The future of US politics
While it is still early to predict the impact of the Trump presidency and its ignominious ending, my take is that January 6, 2021, has made it easier for Joe Biden and Kamala Harris to reform the United States. That is not only because the Republicans lost their Senate majority, but also because the Republican Party is now more deeply split than just two days ago. Despite the whataboutism (‘…and the BLM violence?’) and the conspiracy theories (about alleged antifa agents provocateurs) of mainstream Republicans: the number of Republican leaders who are finally taking a stand against Trump has multiplied. They will be duly condemned by the Trumpists and their fanbase which, thanks to the President’s lies, will remain strong. The Trump wings will either remain in the Republican Party, or fade into irrelevance because of the American electoral system which makes third parties essentially impossible. While a return to the ‘responsible Republicanism’ of the days of Reagan and (partly) Bush can unfortunately be excluded, also because of recent socioeconomic and demographic changes in the US, a takeover of the party by the Trump clan has become equally unlikely. In any case, the civil war that many European commentators are now fantasising about, is simply not on the cards.
Open society and its enemies
In the global context, at first sight, last night’s images are at least as devastating as they are domestically. Chinese government propaganda and other authoritarians are rejoicing at the opportunity to mock the West and predict its demise. And indeed, the ability of Americans to ‘preach’ democracy to the rest of the world has taken a hit. Now America’s partners have to step up and share more of the burden. Fortunately, with a US government which will actually appreciate allies, listen to and cooperate with them, this will become easier than at any time in the past four years. This is especially true for the concept of a global Alliance of Democracies, designed to counter-balance a global authoritarianism, which increasingly falls under Chinese leadership.
Like the Japanese attack on Pearl Harbor on 7 December 1941 – almost 80 years ago now – this Day of Infamy has shaken the West. This time, the enemy came from within, which is a stark reminder that all democracies are vulnerable from internal radicals and populists, as well as from external authoritarian powers, and most of all from the collusion of both. Which is why they must not tolerate intolerance, to paraphrase Karl Popper. Last night, after a couple of chaotic hours, the American Capitol was successfully defended. Now we all have to defend ours.Roland Freudenstein Elections EU-US Leadership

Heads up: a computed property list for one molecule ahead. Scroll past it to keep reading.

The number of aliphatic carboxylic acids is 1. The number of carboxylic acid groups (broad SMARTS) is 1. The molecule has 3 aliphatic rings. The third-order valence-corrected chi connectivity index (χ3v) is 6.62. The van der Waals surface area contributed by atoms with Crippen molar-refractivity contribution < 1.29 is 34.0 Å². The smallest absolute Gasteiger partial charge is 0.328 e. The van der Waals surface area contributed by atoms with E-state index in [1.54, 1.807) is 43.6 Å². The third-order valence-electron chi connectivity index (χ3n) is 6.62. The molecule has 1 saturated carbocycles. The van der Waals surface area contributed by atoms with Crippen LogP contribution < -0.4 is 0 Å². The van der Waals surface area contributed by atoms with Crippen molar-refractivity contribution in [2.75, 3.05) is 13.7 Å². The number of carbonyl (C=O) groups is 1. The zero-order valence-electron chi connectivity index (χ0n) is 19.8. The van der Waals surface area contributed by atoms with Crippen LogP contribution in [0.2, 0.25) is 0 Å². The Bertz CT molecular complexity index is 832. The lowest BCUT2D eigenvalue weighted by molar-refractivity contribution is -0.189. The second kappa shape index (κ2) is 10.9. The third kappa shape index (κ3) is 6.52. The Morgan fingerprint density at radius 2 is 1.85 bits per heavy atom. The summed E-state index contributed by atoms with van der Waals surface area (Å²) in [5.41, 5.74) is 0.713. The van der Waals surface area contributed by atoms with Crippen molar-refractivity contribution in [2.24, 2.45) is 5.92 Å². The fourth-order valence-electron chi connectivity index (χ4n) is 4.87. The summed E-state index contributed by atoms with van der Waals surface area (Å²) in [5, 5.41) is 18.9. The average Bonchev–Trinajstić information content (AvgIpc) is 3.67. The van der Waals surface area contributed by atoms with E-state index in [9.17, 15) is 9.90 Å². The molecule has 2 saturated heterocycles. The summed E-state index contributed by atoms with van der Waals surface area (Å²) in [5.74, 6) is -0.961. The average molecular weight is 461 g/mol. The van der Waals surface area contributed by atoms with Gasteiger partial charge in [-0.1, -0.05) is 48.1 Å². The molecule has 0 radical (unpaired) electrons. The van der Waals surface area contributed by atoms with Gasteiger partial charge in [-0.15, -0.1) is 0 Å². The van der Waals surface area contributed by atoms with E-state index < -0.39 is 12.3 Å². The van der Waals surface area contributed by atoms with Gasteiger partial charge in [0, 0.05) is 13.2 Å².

A Day of Infamy for the West – But a Bright Light at the End of the Tunnel
07 Jan 2021
And so it begins again. The murals, the tales of famine ships and Irish ancestry, the cousins and those awkward renaming ceremonies played out live on Irish TV. President-elect Biden will appoint a high-profile ambassador to Ireland, bowls of shamrock will be exchanged at the White House, and the razzmatazz of a Presidential visit will briefly enliven another Irish summer.
Ireland will gladly re-emerge as the focus of an authentic (and highly personalised) US interest. Irish politicians are already busy displaying their Biden selfies on social media like some weird badge of honour.
Alas, such a childlike embrace of the American dream is not without its consequences for Ireland’s future in the EU. Because in Brussels, Ireland is increasingly seen as a cypher for US business interests, pushing an agenda of lighter regulation, low (or preferably zero) taxes, and minimal data protections.
Unfortunately, I’m not exaggerating.
No more coded messages at diplomatic level. EU policymakers are now explicit. Ireland cannot be trusted on matters which directly impact US business interests, particularly those of US technology companies.
Take the recent confirmation hearings of Commissioner McGuinness at the European Parliament. McGuinness – perhaps Ireland’s most accomplished performer in Brussels over the last decade – was approved overwhelmingly. The only proviso being that she wouldn’t “let her Irish background hold her back on taxation and tax transparency issues”.
In effect, the age of Ireland’s traditional gambit – providing US investment a foothold in the EU while facilitating their more “aggressive” tax policies – has already passed. A combination of the Panama papers, Brexit, and COVID have ensured that the EU is now focused on a tighter, more centralised Union.
In this more continental future, Ireland is a clear outlier. And that’s why Ireland is increasingly shepherded away from the EU’s inner circle on critical digital regulation or data protection issues. Commissioner McGuinness’ portfolio has been carefully crafted by Brussels to avoid all aspects of a wider, more global reach.